In the fall of 1744 Governor George Clinton of New York forwarded to the Board of Trade in London-without any explanatory comment-the New York Assembly Act ot September 21,1744.(1) The act officially closed the Moravian Mission to the Mahicans at Shekomeko, a settlement close to the northwestern Connecticut border in the British colony of New York, and compelled the Moravian missionaries to leave. If Count Nikolaus von Zinzendorf, in his capacity as sponsor of the Moravian church, had not requested an explanation, most likely the act would have gone unnoticed.
But Zinzendorf protested, charging that Presbyterian clergy and their adherents were engaged in the persecution of the Moravian missionaries. He argued that religious persecution in the Americas was a particularly grave matter since many of the people who emigrated to the Americas were in search of religious freedom. No one-and especially not the Native Americans, Zinzendorf contended-should be hindered from joining whatever Protestant denomination he or she might choose.2
Earlier in 1744, when the act was discussed in the New York Assembly, several of its members had been in open disagreement. Assemblyman George Thomas, for example, felt it was unjust and silly. Judge Thomas Jones expressed his displeasure by sarcastically labeling it "the Persecution Act." And assemblyman Richard Stillwell shouted, with unrestrained venom, "Hang them as your fathers hanged the Quakers. "3 On December 23, 1744, James Hutten wrote to Count Zinzendorf from England, "May it please your Lordship . . . it is with sorrow, and vexation, and shame for my countrymen, that I have seen the Governor and Assembly of New York have passed an Act of Assembly [against the Moravians].... This incivility and inhuman usage must not be attributed to the whole English nation.... I am sure an English Parliament would never have done so, except. . . in such time of anarchy and confusion as unhappily beset England in the last century, when bigoted and hot headed Calvinistic preachers. . ."4 Following the same line as Hutten, Zinzendorf exploited an old tension between religious dissenters and the London government and made the Calvinist-Presbyterian clergy responsible for the New York troubles.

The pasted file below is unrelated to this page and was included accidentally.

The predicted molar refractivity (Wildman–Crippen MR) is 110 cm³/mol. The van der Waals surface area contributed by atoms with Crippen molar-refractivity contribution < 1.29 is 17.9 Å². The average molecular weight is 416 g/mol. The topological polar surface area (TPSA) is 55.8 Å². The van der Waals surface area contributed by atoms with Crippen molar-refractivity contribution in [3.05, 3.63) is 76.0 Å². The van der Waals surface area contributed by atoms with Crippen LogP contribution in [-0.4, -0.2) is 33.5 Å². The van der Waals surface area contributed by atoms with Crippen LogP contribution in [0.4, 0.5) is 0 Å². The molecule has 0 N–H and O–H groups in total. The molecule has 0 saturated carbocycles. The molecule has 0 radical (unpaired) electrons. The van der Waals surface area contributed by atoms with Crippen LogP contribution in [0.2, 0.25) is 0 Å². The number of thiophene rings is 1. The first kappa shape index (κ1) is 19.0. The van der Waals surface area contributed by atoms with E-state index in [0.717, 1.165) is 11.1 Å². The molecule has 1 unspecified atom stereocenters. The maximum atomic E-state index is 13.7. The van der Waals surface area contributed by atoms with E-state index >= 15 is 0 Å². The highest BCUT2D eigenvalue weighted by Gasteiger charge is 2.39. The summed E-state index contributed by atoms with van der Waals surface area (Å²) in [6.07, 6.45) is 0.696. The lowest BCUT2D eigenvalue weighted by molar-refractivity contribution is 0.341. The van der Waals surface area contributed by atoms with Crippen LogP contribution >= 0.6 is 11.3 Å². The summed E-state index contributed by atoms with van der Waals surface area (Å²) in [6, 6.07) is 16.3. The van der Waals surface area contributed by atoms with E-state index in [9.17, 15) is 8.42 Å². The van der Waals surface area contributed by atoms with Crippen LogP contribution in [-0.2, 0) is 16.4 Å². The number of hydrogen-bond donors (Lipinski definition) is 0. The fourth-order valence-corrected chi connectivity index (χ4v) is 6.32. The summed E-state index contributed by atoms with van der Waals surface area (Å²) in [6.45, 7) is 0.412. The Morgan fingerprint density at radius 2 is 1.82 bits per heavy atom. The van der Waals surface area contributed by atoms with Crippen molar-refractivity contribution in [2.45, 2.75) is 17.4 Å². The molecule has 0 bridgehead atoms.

In response, the London authorities asked the governor to present reasons for the action In 1746 Clinton replied that the act had been adopted because (1) itinerant preachers had caused ecclesial as well as family divisions. (2) The act constituted a measure against Spanish agents who infiltrated and subverted the colonies. (3) The Moravians had been too closely related to Whitefield, who while in America, Clinton alleged, had collected incredible sums of money to fill his own pockets. (4) Referring to Zinzendorf's conciliatory stance on religious matters, the governor objected that the Moravians did not clearly distinguish between Protestants and Catholics. (5) Clinton was afraid that the continuous influx of Moravian settlers would soon outbalance the English subjects. (6) Their teachers were simple illiterate artisans. (7) Particularly irritating was their relationship to the Native Americans; the Moravians not only resided with the native people, they even intermarried with them. (8) This gave rise to the suspicion that they would seduce the Native Americans from their fidelity to the government. (9) The Moravian missionaries had even threatened the government with their hold on the Native Americans, intimating that the native people would follow them wherever they went. (10) The Moravians prevented Clinton's enlisting the Native North Americans in his army, which was especially detrimental in times of war (i.e., during King George's War, 1744-48).6
Becoming All Things to Native Americans
The issues Governor Clinton addressed in his reply give insight into both the colonial religion and the dynamics of the early Moravian missions. Taking Paul's injunction from 1 Corinthians 9:19-23 literally, the Moravians, it appears, opted to become all things to the native people. …